Imagine if they had to use dump cans and only 2 tire changers and actually had to jack up each side of the car. I am sure it would take longer, especially if the fuel cells were larger and they had to use an actual jack instead of built-in car lifts.

Going slower to get things done faster works in more industries than just racing. I see where it is needed in all sorts of instances from the boiler tube place making panels on the sub arc machine to builders at the new waterworks resevoir building. Want to increase production? Slow down so rejectable indications that have to be repaired on the back-end do not happen. If you are spending lots of time repairing something, you are losing money due to man-hours and consumables.

There is no reason why United cannot do the "one and done" and do it safely in regards to aircraft turnaround.
Pa Thomas 0

This is hilariously funny. A built in United commercial during this weekend's races.
For quicker and safe turnaround times of the airlines you must have crews that are dedicated and knowledgeable. Most of the crews working the flight lines are there by Seniority making them the somewhat older employees marking time until retirement.American Airlines in the 1980s or 1990s were awarding extra pay as the "On Time Performance" mark was obtained.The drawback in many times is the employees listening to the union creating slowdowns. Until the ground crews are paid for their performances and not just for their assistance the problem will never disappear.
Leon Kay 0
Well done United, from an enthusiastic Nascar follower.
TWA55 0
Does not say much for a company of that size that they cannot find someone from w/in. If I had to hire from outside for that, some heads would roll in a hurry. This comes from much experience in cleaning up ramp operations and improving on time performance. No airline can help w/ forced delays, metering eg. but getting a plane out of the gate on time should not require this sort of move. I suppose if NASCAR is successful in helping them, then it is time to begin w/ the pink slips at the top.
Let’s get so fast that we compromise safety for on time performance? What ever happened to Safety, Passenger Comfort then On Time Performance? without the first two, you don’t need the third!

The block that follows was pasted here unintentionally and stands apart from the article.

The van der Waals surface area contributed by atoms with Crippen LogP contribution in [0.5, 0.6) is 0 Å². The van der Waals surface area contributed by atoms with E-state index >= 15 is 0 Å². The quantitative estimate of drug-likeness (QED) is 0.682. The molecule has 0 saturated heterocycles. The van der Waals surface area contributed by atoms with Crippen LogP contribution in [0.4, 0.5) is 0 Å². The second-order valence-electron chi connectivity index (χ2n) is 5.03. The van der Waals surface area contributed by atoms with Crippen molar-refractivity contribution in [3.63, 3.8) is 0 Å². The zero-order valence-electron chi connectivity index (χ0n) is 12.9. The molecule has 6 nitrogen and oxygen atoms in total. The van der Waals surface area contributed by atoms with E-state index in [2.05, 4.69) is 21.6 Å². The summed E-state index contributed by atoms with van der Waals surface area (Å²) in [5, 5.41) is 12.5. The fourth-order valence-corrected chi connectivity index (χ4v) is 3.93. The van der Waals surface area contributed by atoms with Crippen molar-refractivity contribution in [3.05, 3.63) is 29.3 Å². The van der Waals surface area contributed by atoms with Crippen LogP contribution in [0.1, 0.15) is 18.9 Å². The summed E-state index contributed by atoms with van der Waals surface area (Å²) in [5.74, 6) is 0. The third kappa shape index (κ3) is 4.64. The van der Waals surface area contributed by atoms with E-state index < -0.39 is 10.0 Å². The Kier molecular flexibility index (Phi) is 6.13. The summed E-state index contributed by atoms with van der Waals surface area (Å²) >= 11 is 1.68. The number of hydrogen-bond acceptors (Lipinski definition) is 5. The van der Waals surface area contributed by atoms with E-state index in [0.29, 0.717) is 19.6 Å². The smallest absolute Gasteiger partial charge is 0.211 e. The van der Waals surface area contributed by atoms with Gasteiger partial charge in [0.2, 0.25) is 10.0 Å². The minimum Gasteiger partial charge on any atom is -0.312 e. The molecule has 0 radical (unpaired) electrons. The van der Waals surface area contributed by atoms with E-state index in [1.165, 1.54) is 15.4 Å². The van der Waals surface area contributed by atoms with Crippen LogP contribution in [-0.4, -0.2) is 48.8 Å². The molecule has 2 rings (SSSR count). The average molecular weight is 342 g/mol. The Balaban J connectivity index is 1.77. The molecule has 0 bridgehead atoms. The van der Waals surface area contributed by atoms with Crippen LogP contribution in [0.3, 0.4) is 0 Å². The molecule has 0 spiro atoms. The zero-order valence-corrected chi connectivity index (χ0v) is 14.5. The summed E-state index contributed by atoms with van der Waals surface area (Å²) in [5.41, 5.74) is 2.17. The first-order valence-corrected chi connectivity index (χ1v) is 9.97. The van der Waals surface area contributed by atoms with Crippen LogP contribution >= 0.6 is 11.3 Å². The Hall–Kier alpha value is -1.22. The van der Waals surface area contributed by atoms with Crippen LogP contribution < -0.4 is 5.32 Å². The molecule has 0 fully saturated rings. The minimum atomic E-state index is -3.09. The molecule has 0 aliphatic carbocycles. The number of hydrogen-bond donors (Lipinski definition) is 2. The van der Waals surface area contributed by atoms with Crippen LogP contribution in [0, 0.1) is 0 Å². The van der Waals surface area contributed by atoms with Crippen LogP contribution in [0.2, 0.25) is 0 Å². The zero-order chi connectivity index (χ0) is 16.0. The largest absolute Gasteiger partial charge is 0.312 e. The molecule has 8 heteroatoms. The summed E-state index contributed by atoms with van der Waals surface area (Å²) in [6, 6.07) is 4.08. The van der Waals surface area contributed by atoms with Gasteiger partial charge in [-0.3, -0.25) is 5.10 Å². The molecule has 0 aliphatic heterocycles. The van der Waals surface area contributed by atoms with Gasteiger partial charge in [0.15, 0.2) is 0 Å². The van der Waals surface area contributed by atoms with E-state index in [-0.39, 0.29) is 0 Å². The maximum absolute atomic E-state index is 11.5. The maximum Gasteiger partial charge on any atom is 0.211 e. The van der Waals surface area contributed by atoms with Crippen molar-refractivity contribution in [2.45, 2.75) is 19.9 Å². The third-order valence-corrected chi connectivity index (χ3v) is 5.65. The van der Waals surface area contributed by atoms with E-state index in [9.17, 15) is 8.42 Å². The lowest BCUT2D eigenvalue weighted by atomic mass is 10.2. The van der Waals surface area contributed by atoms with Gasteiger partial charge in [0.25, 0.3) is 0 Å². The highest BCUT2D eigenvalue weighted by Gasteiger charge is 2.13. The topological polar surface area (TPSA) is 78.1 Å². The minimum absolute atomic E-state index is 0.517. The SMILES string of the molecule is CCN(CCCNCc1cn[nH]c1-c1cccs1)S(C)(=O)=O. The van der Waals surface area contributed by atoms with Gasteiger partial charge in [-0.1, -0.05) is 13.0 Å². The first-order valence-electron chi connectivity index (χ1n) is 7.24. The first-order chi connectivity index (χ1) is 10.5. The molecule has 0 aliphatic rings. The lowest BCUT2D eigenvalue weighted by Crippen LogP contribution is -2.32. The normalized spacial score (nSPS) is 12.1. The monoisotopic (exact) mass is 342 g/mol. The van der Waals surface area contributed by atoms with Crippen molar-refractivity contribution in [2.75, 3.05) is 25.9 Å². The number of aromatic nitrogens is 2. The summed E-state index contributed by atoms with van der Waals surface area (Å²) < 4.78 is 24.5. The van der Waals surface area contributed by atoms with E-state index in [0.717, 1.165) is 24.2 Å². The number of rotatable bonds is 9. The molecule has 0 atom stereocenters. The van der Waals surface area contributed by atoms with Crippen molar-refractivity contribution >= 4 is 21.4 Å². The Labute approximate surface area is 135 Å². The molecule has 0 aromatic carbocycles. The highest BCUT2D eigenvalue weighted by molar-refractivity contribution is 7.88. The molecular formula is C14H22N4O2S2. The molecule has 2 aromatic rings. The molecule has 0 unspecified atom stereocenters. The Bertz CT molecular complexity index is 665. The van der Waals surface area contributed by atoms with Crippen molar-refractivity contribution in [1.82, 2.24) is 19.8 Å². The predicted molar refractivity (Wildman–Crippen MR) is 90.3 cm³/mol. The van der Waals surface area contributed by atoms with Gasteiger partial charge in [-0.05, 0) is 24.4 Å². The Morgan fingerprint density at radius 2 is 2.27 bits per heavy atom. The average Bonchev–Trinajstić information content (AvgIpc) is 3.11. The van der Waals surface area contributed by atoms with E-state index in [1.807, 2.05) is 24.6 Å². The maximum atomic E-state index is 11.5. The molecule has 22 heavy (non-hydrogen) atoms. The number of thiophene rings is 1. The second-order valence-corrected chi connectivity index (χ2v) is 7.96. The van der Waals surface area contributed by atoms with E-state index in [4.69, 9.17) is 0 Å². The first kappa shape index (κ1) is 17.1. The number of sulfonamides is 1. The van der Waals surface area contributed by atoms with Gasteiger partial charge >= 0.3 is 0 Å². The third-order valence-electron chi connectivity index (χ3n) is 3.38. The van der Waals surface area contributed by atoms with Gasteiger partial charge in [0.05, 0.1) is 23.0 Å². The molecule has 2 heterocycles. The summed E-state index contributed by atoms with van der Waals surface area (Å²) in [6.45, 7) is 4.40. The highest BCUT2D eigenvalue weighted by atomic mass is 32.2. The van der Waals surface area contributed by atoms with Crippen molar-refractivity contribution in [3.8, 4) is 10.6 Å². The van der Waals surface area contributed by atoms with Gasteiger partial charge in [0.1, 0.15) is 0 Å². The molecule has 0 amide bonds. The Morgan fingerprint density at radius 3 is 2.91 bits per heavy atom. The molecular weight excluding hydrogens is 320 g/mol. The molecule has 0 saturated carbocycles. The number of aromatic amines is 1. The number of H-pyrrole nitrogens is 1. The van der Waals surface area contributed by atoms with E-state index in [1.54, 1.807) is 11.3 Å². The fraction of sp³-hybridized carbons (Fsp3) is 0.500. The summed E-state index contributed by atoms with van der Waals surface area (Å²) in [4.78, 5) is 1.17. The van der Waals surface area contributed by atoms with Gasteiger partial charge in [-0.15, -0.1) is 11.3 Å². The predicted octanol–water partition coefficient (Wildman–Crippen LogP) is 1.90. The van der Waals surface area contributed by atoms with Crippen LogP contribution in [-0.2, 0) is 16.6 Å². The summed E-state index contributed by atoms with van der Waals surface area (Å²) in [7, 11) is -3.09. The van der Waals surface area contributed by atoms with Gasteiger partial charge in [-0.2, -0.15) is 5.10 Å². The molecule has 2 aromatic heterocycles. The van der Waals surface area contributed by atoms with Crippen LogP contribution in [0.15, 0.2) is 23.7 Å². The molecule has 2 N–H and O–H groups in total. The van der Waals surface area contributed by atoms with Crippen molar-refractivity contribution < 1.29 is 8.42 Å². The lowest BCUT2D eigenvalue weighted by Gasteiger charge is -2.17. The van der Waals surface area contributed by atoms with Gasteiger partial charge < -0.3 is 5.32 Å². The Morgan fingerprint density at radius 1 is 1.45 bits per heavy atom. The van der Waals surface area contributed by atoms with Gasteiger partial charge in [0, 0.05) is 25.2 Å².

Sean Sims 7
Did you read the article or just the headline? This isn't just about going as fast as possible. The training is teaching them that taking the time to observe your process and adjust your planning has a downstream impact of faster service. Pit crews are fast, but their main focuses are safety and efficiency and that is what they are teaching United.

"'I love how they set us up with a couple of unexpected surprises, like when our equipment wasn't in the right position -- that's what happens to us all the time,' Papineau said. 'I'm excited to get home and talk about it.'

Smooth operation and teamwork were key takeaways for Papineau.

'They said, 'slow is fast,' and that makes sense to me,' she said. 'You just have to be set up and organized and prepared and then you do what you know how to do. And you're always looking out for each other.'"
Mike Petro 2
Although speed is paramount; the goal is to also accomplish the task properly. This is exemplified by the time a F1 pit crew member didn't get the new wheel properly attached. Big, nasty surprise for the driver after he got back onto the track.
Doing it right the first time is key as I alluded to above.
Mike Petro 2
I agree with you. Speed with accuracy can be achieved with improvements in process and procedures, much of which happens well in advance of the actual event.